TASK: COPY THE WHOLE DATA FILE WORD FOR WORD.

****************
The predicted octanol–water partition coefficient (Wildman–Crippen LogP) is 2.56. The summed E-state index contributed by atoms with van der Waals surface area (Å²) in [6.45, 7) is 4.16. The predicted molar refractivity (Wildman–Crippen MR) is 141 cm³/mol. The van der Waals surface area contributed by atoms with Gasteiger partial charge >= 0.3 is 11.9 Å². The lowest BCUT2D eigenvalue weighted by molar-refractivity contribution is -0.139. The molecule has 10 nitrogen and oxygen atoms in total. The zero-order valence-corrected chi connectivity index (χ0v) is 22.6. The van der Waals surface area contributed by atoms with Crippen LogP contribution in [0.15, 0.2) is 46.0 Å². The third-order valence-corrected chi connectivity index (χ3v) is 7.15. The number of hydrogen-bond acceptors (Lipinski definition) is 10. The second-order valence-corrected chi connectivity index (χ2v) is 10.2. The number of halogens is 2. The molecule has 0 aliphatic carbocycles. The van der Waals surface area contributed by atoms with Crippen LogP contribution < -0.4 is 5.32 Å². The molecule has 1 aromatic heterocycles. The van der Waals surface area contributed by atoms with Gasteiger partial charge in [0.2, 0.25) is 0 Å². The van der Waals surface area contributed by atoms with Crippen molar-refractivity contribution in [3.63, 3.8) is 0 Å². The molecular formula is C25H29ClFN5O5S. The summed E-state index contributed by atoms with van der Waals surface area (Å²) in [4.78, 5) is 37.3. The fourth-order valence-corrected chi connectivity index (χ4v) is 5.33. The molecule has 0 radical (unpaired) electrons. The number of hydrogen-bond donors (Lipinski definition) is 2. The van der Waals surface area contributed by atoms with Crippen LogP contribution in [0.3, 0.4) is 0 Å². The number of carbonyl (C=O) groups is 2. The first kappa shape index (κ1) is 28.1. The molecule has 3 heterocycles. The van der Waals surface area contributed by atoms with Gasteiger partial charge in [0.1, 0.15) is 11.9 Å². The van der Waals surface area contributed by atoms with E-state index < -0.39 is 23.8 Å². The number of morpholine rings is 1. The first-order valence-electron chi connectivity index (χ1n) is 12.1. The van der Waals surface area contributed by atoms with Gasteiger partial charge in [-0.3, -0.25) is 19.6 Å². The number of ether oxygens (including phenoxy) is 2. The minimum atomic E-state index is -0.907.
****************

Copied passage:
The predicted octanol–water partition coefficient (Wildman–Crippen LogP) is 2.56. The summed E-state index contributed by atoms with van der Waals surface area (Å²) in [6.45, 7) is 4.16. The predicted molar refractivity (Wildman–Crippen MR) is 141 cm³/mol. The van der Waals surface area contributed by atoms with Gasteiger partial charge >= 0.3 is 11.9 Å². The lowest BCUT2D eigenvalue weighted by molar-refractivity contribution is -0.139. The molecule has 10 nitrogen and oxygen atoms in total. The zero-order valence-corrected chi connectivity index (χ0v) is 22.6. The van der Waals surface area contributed by atoms with Crippen LogP contribution in [0.15, 0.2) is 46.0 Å². The third-order valence-corrected chi connectivity index (χ3v) is 7.15. The number of hydrogen-bond acceptors (Lipinski definition) is 10. The second-order valence-corrected chi connectivity index (χ2v) is 10.2. The number of halogens is 2. The molecule has 0 aliphatic carbocycles. The van der Waals surface area contributed by atoms with Crippen LogP contribution < -0.4 is 5.32 Å². The molecule has 1 aromatic heterocycles. The van der Waals surface area contributed by atoms with Gasteiger partial charge in [0.2, 0.25) is 0 Å². The van der Waals surface area contributed by atoms with Crippen molar-refractivity contribution in [3.63, 3.8) is 0 Å². The molecular formula is C25H29ClFN5O5S. The summed E-state index contributed by atoms with van der Waals surface area (Å²) in [4.78, 5) is 37.3. The fourth-order valence-corrected chi connectivity index (χ4v) is 5.33. The molecule has 0 radical (unpaired) electrons. The number of hydrogen-bond donors (Lipinski definition) is 2. The van der Waals surface area contributed by atoms with Crippen LogP contribution in [0.3, 0.4) is 0 Å². The number of carbonyl (C=O) groups is 2. The first kappa shape index (κ1) is 28.1. The molecule has 3 heterocycles. The van der Waals surface area contributed by atoms with Gasteiger partial charge in [0.1, 0.15) is 11.9 Å². The van der Waals surface area contributed by atoms with E-state index < -0.39 is 23.8 Å². The number of morpholine rings is 1. The first-order valence-electron chi connectivity index (χ1n) is 12.1. The van der Waals surface area contributed by atoms with Gasteiger partial charge in [-0.3, -0.25) is 19.6 Å². The number of ether oxygens (including phenoxy) is 2. The minimum atomic E-state index is -0.907.